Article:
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Breaking: Tesla Offers Free Supercharging During Hurricane Michael

Following in its tradition of lending an extra helping hand to those in need (which is, more or less, the entire underlying mission of Tesla), the Californian company is again letting Tesla owners who are in the path of Hurricane Michael get out of the way quicker via free Supercharging.

Following its tradition of lending a helping hand to those in need (which is, more or less, the entire underlying mission of Tesla), the Californian company is again letting Tesla owners who are in the path of a hurricane — this time Hurricane Michael — get out of the way quicker via free Supercharging.

New to Tesla Supercharging? Find this a little confusing? Let’s go back a bit to explain a few things:

Whereas most other fully electric cars have a max charging capacity of 50 kW, Tesla’s vehicles have the capability to charge at a rate of approximately 120 kW at one of its 11,000+ Superchargers.

What that means in human terms is that you can drive a long distance at a convenient pace, taking breaks to charge up while you use the restroom, get some food, etc. (My experience from driving a Tesla Model S from Poland to Paris and back was that it was a little slower than it would have been in a gas car but much more comfortable and highly convenient. I didn’t have to think about the pit stops at all since Tesla’s brilliant navigation did all of the work and Autopilot is a dream feature for a road trip.)

Supercharging was free for Tesla Model S and Model X buyers for years, but it is now something you may have to pay extra for when you buy a new Tesla, and certainly if you’re buying a Model 3. (Slight clarification for nuance: You do get some free Supercharging credit with a new purchase, but it is no longer an unlimited amount of free Supercharging.)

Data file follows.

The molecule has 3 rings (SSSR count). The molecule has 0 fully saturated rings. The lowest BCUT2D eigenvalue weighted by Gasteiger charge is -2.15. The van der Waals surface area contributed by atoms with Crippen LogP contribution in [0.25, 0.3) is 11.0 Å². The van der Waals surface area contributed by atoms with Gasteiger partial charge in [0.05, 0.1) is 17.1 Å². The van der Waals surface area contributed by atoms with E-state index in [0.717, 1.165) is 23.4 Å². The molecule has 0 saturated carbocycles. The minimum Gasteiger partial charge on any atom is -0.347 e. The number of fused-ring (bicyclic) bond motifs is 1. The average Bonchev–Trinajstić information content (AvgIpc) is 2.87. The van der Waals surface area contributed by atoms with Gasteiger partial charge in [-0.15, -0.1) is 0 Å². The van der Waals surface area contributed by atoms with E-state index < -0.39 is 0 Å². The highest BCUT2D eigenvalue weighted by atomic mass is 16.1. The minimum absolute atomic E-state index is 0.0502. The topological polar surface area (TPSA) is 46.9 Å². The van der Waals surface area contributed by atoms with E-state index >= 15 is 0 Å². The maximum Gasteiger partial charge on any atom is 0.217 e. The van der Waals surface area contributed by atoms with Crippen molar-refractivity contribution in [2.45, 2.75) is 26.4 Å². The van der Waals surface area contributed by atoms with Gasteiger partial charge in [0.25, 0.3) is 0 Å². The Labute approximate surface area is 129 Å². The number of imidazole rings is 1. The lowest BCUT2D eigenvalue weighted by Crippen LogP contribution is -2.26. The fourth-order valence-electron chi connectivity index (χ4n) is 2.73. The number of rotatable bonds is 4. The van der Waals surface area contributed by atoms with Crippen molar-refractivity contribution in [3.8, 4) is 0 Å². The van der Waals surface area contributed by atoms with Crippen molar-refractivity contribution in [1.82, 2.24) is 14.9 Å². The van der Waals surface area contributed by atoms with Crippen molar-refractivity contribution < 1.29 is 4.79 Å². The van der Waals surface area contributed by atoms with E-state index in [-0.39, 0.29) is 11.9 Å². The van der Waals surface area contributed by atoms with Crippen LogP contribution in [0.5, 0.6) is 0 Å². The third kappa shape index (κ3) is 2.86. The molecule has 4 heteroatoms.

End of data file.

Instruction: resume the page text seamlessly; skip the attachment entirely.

Free Supercharging is enabled via the car’s ID in Tesla’s system. Older Tesla vehicles have it enabled for free forever by default, while newer vehicles have some other kind of coding to make it only available for free up to a certain limit and in the case of events like Hurricane Michael.

Back to the hurricane, Tesla opened up free Supercharging to all Tesla drivers in the path of another hurricane in Florida last year. Since then, when a new giant storm comes along (which, unfortunately, we can count on more and more), Tesla opens up its charging ports free of charge to all Tesla drivers (no pun initially intended). It’s now doing so for people near Hurricane Michael.

Yes, I know what you’re thinking. Why not engineer more hurricanes for the benefit of free Supercharging?

I’m sure some mad scientist is working on that right now.

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Written By

Zach is tryin' to help society help itself one word at a time. He spends most of his time here on CleanTechnica as its director, chief editor, and CEO. Zach is recognized globally as an electric vehicle, solar energy, and energy storage expert. He has presented about cleantech at conferences in India, the UAE, Ukraine, Poland, Germany, the Netherlands, the USA, Canada, and Curaçao. Zach has long-term investments in Tesla [TSLA], NIO [NIO], Xpeng [XPEV], Ford [F], ChargePoint [CHPT], Amazon [AMZN], Piedmont Lithium [PLL], Lithium Americas [LAC], Albemarle Corporation [ALB], Nouveau Monde Graphite [NMGRF], Talon Metals [TLOFF], Arclight Clean Transition Corp [ACTC], and Starbucks [SBUX]. But he does not offer (explicitly or implicitly) investment advice of any sort.


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